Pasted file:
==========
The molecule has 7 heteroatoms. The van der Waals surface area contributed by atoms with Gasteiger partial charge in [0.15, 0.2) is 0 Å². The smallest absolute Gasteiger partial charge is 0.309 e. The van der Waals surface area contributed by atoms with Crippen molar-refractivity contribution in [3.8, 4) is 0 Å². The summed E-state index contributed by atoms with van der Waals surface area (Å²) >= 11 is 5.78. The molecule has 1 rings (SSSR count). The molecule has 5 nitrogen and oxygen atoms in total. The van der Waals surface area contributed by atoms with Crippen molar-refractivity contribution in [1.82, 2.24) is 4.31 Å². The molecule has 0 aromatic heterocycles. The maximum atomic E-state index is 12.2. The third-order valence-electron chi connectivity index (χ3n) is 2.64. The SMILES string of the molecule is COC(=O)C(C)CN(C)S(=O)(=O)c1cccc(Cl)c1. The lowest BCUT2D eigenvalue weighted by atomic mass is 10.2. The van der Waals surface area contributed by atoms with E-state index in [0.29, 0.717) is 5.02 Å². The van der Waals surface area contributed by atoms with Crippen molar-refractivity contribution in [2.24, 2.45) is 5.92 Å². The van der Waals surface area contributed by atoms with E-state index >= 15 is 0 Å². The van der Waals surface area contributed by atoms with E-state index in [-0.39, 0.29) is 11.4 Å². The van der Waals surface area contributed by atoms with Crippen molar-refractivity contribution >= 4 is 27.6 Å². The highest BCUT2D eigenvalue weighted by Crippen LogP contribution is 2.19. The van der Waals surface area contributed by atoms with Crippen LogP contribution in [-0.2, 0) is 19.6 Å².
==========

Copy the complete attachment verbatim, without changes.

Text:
The molecule has 7 heteroatoms. The van der Waals surface area contributed by atoms with Gasteiger partial charge in [0.15, 0.2) is 0 Å². The smallest absolute Gasteiger partial charge is 0.309 e. The van der Waals surface area contributed by atoms with Crippen molar-refractivity contribution in [3.8, 4) is 0 Å². The summed E-state index contributed by atoms with van der Waals surface area (Å²) >= 11 is 5.78. The molecule has 1 rings (SSSR count). The molecule has 5 nitrogen and oxygen atoms in total. The van der Waals surface area contributed by atoms with Crippen molar-refractivity contribution in [1.82, 2.24) is 4.31 Å². The molecule has 0 aromatic heterocycles. The maximum atomic E-state index is 12.2. The third-order valence-electron chi connectivity index (χ3n) is 2.64. The SMILES string of the molecule is COC(=O)C(C)CN(C)S(=O)(=O)c1cccc(Cl)c1. The lowest BCUT2D eigenvalue weighted by atomic mass is 10.2. The van der Waals surface area contributed by atoms with E-state index in [0.29, 0.717) is 5.02 Å². The van der Waals surface area contributed by atoms with Crippen molar-refractivity contribution in [2.24, 2.45) is 5.92 Å². The van der Waals surface area contributed by atoms with E-state index >= 15 is 0 Å². The van der Waals surface area contributed by atoms with E-state index in [-0.39, 0.29) is 11.4 Å². The van der Waals surface area contributed by atoms with Crippen molar-refractivity contribution >= 4 is 27.6 Å². The highest BCUT2D eigenvalue weighted by Crippen LogP contribution is 2.19. The van der Waals surface area contributed by atoms with Crippen LogP contribution in [-0.2, 0) is 19.6 Å².